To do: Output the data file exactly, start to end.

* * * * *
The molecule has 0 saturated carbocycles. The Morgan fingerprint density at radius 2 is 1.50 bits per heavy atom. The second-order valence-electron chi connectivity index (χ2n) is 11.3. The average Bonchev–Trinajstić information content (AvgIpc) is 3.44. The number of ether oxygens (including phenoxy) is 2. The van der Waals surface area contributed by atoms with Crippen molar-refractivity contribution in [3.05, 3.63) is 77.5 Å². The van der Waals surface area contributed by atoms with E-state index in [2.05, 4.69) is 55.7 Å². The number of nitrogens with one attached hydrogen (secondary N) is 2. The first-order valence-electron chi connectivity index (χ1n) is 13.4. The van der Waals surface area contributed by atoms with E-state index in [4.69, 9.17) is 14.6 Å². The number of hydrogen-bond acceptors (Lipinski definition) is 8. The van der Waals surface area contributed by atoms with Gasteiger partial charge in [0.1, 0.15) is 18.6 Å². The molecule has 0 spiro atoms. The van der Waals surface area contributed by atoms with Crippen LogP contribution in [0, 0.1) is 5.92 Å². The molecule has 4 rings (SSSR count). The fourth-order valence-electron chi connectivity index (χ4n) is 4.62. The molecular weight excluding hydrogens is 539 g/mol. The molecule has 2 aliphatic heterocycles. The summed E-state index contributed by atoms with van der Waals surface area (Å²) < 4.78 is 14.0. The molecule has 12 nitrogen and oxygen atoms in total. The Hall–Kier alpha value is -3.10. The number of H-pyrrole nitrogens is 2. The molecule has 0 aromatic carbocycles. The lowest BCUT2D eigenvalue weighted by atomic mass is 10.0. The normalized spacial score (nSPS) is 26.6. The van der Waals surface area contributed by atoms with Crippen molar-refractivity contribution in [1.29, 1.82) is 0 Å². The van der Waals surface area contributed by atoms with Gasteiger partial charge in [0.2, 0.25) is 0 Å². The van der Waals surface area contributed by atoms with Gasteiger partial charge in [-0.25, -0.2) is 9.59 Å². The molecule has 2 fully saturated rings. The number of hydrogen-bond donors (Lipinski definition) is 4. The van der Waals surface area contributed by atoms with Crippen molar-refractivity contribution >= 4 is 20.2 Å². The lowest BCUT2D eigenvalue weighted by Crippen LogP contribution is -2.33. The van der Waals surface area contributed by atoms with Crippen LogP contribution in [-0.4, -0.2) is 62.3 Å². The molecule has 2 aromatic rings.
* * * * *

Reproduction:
The molecule has 0 saturated carbocycles. The Morgan fingerprint density at radius 2 is 1.50 bits per heavy atom. The second-order valence-electron chi connectivity index (χ2n) is 11.3. The average Bonchev–Trinajstić information content (AvgIpc) is 3.44. The number of ether oxygens (including phenoxy) is 2. The van der Waals surface area contributed by atoms with Crippen molar-refractivity contribution in [3.05, 3.63) is 77.5 Å². The van der Waals surface area contributed by atoms with E-state index in [2.05, 4.69) is 55.7 Å². The number of nitrogens with one attached hydrogen (secondary N) is 2. The first-order valence-electron chi connectivity index (χ1n) is 13.4. The van der Waals surface area contributed by atoms with E-state index in [4.69, 9.17) is 14.6 Å². The number of hydrogen-bond acceptors (Lipinski definition) is 8. The van der Waals surface area contributed by atoms with Gasteiger partial charge in [0.1, 0.15) is 18.6 Å². The molecule has 0 spiro atoms. The van der Waals surface area contributed by atoms with Crippen LogP contribution in [0, 0.1) is 5.92 Å². The molecule has 4 rings (SSSR count). The fourth-order valence-electron chi connectivity index (χ4n) is 4.62. The molecular weight excluding hydrogens is 539 g/mol. The molecule has 2 aliphatic heterocycles. The summed E-state index contributed by atoms with van der Waals surface area (Å²) < 4.78 is 14.0. The molecule has 12 nitrogen and oxygen atoms in total. The Hall–Kier alpha value is -3.10. The number of H-pyrrole nitrogens is 2. The molecule has 0 aromatic carbocycles. The lowest BCUT2D eigenvalue weighted by atomic mass is 10.0. The normalized spacial score (nSPS) is 26.6. The van der Waals surface area contributed by atoms with Crippen molar-refractivity contribution in [1.29, 1.82) is 0 Å². The van der Waals surface area contributed by atoms with Gasteiger partial charge in [0.2, 0.25) is 0 Å². The van der Waals surface area contributed by atoms with Gasteiger partial charge in [-0.25, -0.2) is 9.59 Å². The molecule has 2 fully saturated rings. The number of hydrogen-bond donors (Lipinski definition) is 4. The van der Waals surface area contributed by atoms with Crippen molar-refractivity contribution >= 4 is 20.2 Å². The lowest BCUT2D eigenvalue weighted by Crippen LogP contribution is -2.33. The van der Waals surface area contributed by atoms with Crippen LogP contribution in [-0.4, -0.2) is 62.3 Å². The molecule has 2 aromatic rings.